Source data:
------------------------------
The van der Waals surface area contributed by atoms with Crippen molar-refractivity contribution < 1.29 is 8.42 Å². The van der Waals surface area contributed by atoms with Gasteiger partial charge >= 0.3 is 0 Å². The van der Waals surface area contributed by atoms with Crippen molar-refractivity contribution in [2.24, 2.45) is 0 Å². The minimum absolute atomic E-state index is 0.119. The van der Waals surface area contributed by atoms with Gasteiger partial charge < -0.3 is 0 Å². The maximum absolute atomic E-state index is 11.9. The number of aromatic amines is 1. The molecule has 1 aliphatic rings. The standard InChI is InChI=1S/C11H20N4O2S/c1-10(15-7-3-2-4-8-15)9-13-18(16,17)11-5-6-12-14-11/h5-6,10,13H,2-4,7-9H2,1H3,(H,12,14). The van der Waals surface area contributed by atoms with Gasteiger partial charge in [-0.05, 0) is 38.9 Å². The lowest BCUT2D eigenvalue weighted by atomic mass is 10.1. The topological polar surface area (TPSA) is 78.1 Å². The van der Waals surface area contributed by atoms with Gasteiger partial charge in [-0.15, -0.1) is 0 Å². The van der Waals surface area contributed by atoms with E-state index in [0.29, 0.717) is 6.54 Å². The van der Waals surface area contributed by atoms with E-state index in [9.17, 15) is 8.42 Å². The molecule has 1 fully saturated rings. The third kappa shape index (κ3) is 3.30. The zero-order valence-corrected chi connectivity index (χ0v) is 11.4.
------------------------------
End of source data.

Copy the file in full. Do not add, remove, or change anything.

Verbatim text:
The van der Waals surface area contributed by atoms with Crippen molar-refractivity contribution < 1.29 is 8.42 Å². The van der Waals surface area contributed by atoms with Gasteiger partial charge >= 0.3 is 0 Å². The van der Waals surface area contributed by atoms with Crippen molar-refractivity contribution in [2.24, 2.45) is 0 Å². The minimum absolute atomic E-state index is 0.119. The van der Waals surface area contributed by atoms with Gasteiger partial charge < -0.3 is 0 Å². The maximum absolute atomic E-state index is 11.9. The number of aromatic amines is 1. The molecule has 1 aliphatic rings. The standard InChI is InChI=1S/C11H20N4O2S/c1-10(15-7-3-2-4-8-15)9-13-18(16,17)11-5-6-12-14-11/h5-6,10,13H,2-4,7-9H2,1H3,(H,12,14). The van der Waals surface area contributed by atoms with Gasteiger partial charge in [-0.05, 0) is 38.9 Å². The lowest BCUT2D eigenvalue weighted by atomic mass is 10.1. The topological polar surface area (TPSA) is 78.1 Å². The van der Waals surface area contributed by atoms with Gasteiger partial charge in [-0.15, -0.1) is 0 Å². The van der Waals surface area contributed by atoms with E-state index in [0.29, 0.717) is 6.54 Å². The van der Waals surface area contributed by atoms with E-state index in [9.17, 15) is 8.42 Å². The molecule has 1 fully saturated rings. The third kappa shape index (κ3) is 3.30. The zero-order valence-corrected chi connectivity index (χ0v) is 11.4.